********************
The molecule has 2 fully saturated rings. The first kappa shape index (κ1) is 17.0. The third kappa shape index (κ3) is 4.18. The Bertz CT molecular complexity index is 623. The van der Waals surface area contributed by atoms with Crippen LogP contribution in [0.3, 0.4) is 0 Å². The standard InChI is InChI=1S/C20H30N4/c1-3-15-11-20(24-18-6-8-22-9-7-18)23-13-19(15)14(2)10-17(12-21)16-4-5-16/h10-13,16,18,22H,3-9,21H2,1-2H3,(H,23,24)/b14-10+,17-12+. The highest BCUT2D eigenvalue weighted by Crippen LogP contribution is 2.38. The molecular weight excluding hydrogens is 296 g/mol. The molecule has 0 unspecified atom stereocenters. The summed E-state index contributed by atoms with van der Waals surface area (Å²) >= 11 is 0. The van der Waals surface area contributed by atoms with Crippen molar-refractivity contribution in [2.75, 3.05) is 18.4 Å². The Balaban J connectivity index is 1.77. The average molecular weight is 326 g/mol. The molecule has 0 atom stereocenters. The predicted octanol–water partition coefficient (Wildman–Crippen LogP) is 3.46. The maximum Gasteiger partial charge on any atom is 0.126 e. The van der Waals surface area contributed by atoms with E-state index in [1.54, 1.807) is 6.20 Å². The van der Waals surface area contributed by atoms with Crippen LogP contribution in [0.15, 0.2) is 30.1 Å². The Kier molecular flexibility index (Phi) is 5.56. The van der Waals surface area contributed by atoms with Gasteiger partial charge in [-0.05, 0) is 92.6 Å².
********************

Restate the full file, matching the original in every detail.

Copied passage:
The molecule has 2 fully saturated rings. The first kappa shape index (κ1) is 17.0. The third kappa shape index (κ3) is 4.18. The Bertz CT molecular complexity index is 623. The van der Waals surface area contributed by atoms with Crippen LogP contribution in [0.3, 0.4) is 0 Å². The standard InChI is InChI=1S/C20H30N4/c1-3-15-11-20(24-18-6-8-22-9-7-18)23-13-19(15)14(2)10-17(12-21)16-4-5-16/h10-13,16,18,22H,3-9,21H2,1-2H3,(H,23,24)/b14-10+,17-12+. The highest BCUT2D eigenvalue weighted by Crippen LogP contribution is 2.38. The molecular weight excluding hydrogens is 296 g/mol. The molecule has 0 unspecified atom stereocenters. The summed E-state index contributed by atoms with van der Waals surface area (Å²) >= 11 is 0. The van der Waals surface area contributed by atoms with Crippen molar-refractivity contribution in [2.75, 3.05) is 18.4 Å². The Balaban J connectivity index is 1.77. The average molecular weight is 326 g/mol. The molecule has 0 atom stereocenters. The predicted octanol–water partition coefficient (Wildman–Crippen LogP) is 3.46. The maximum Gasteiger partial charge on any atom is 0.126 e. The van der Waals surface area contributed by atoms with E-state index in [1.54, 1.807) is 6.20 Å². The van der Waals surface area contributed by atoms with Crippen LogP contribution in [0.15, 0.2) is 30.1 Å². The Kier molecular flexibility index (Phi) is 5.56. The van der Waals surface area contributed by atoms with Gasteiger partial charge in [-0.05, 0) is 92.6 Å².